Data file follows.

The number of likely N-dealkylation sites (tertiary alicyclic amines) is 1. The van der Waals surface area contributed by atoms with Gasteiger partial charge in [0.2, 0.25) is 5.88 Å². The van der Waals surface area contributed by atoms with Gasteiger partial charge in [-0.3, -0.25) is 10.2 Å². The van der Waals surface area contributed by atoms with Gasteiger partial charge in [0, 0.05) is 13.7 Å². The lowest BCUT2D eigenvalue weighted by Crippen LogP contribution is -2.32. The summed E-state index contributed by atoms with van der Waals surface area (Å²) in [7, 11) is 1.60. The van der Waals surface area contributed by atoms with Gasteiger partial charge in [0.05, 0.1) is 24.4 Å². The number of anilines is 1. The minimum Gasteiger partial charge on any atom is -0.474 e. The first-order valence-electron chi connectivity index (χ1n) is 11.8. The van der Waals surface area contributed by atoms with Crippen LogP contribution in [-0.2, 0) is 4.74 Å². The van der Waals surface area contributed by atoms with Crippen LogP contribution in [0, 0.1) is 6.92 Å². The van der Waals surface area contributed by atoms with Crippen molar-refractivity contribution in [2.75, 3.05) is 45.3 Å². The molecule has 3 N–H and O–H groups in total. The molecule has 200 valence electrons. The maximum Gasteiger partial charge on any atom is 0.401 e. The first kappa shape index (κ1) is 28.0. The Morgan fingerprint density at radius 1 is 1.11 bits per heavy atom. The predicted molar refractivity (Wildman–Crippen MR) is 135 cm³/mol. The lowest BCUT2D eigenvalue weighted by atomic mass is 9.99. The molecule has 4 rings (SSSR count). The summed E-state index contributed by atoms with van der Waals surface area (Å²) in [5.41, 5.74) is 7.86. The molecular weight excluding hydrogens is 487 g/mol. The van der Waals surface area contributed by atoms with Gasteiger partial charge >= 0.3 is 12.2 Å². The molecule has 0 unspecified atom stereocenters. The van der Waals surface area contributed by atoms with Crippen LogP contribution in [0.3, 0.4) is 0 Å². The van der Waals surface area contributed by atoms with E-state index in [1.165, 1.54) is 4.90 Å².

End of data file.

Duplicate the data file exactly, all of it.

The number of likely N-dealkylation sites (tertiary alicyclic amines) is 1. The van der Waals surface area contributed by atoms with Gasteiger partial charge in [0.2, 0.25) is 5.88 Å². The van der Waals surface area contributed by atoms with Gasteiger partial charge in [-0.3, -0.25) is 10.2 Å². The van der Waals surface area contributed by atoms with Gasteiger partial charge in [0, 0.05) is 13.7 Å². The lowest BCUT2D eigenvalue weighted by Crippen LogP contribution is -2.32. The summed E-state index contributed by atoms with van der Waals surface area (Å²) in [7, 11) is 1.60. The van der Waals surface area contributed by atoms with Gasteiger partial charge in [0.05, 0.1) is 24.4 Å². The number of anilines is 1. The minimum Gasteiger partial charge on any atom is -0.474 e. The first-order valence-electron chi connectivity index (χ1n) is 11.8. The van der Waals surface area contributed by atoms with Crippen LogP contribution in [-0.2, 0) is 4.74 Å². The van der Waals surface area contributed by atoms with Crippen LogP contribution in [0, 0.1) is 6.92 Å². The van der Waals surface area contributed by atoms with Crippen molar-refractivity contribution in [2.75, 3.05) is 45.3 Å². The molecule has 3 N–H and O–H groups in total. The molecule has 200 valence electrons. The maximum Gasteiger partial charge on any atom is 0.401 e. The first kappa shape index (κ1) is 28.0. The Morgan fingerprint density at radius 1 is 1.11 bits per heavy atom. The predicted molar refractivity (Wildman–Crippen MR) is 135 cm³/mol. The lowest BCUT2D eigenvalue weighted by atomic mass is 9.99. The molecule has 4 rings (SSSR count). The summed E-state index contributed by atoms with van der Waals surface area (Å²) in [5.41, 5.74) is 7.86. The molecular weight excluding hydrogens is 487 g/mol. The van der Waals surface area contributed by atoms with Gasteiger partial charge >= 0.3 is 12.2 Å². The molecule has 0 unspecified atom stereocenters. The van der Waals surface area contributed by atoms with Crippen LogP contribution in [0.3, 0.4) is 0 Å². The van der Waals surface area contributed by atoms with E-state index in [1.165, 1.54) is 4.90 Å².